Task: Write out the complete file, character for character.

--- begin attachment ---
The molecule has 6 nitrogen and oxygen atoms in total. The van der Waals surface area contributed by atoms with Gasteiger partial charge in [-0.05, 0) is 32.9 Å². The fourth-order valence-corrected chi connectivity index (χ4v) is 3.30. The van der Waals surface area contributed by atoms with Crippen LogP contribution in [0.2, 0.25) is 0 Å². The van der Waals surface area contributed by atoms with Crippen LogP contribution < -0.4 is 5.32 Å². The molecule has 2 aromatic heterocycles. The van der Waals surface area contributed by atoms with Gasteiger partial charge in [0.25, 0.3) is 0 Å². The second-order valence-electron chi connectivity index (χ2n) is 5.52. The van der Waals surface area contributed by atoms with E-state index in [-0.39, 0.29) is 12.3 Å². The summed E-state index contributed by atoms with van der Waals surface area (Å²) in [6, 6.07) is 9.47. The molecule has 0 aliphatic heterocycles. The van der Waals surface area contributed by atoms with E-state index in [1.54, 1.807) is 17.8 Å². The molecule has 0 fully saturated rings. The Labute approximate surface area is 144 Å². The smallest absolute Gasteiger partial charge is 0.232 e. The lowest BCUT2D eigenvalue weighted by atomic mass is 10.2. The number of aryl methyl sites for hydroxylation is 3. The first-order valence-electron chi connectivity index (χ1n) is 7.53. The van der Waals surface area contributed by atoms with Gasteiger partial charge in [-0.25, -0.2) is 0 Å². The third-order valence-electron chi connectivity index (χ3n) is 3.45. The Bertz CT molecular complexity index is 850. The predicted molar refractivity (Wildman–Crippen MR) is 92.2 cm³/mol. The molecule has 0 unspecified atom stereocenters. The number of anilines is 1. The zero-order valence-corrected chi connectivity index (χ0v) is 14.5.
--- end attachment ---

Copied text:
The molecule has 6 nitrogen and oxygen atoms in total. The van der Waals surface area contributed by atoms with Gasteiger partial charge in [-0.05, 0) is 32.9 Å². The fourth-order valence-corrected chi connectivity index (χ4v) is 3.30. The van der Waals surface area contributed by atoms with Crippen LogP contribution in [0.2, 0.25) is 0 Å². The van der Waals surface area contributed by atoms with Crippen LogP contribution < -0.4 is 5.32 Å². The molecule has 2 aromatic heterocycles. The van der Waals surface area contributed by atoms with Gasteiger partial charge in [0.25, 0.3) is 0 Å². The second-order valence-electron chi connectivity index (χ2n) is 5.52. The van der Waals surface area contributed by atoms with E-state index in [-0.39, 0.29) is 12.3 Å². The summed E-state index contributed by atoms with van der Waals surface area (Å²) in [6, 6.07) is 9.47. The molecule has 0 aliphatic heterocycles. The van der Waals surface area contributed by atoms with E-state index in [1.54, 1.807) is 17.8 Å². The molecule has 0 fully saturated rings. The Labute approximate surface area is 144 Å². The smallest absolute Gasteiger partial charge is 0.232 e. The lowest BCUT2D eigenvalue weighted by atomic mass is 10.2. The number of aryl methyl sites for hydroxylation is 3. The first-order valence-electron chi connectivity index (χ1n) is 7.53. The van der Waals surface area contributed by atoms with Gasteiger partial charge in [-0.25, -0.2) is 0 Å². The third-order valence-electron chi connectivity index (χ3n) is 3.45. The Bertz CT molecular complexity index is 850. The predicted molar refractivity (Wildman–Crippen MR) is 92.2 cm³/mol. The molecule has 0 unspecified atom stereocenters. The number of anilines is 1. The zero-order valence-corrected chi connectivity index (χ0v) is 14.5.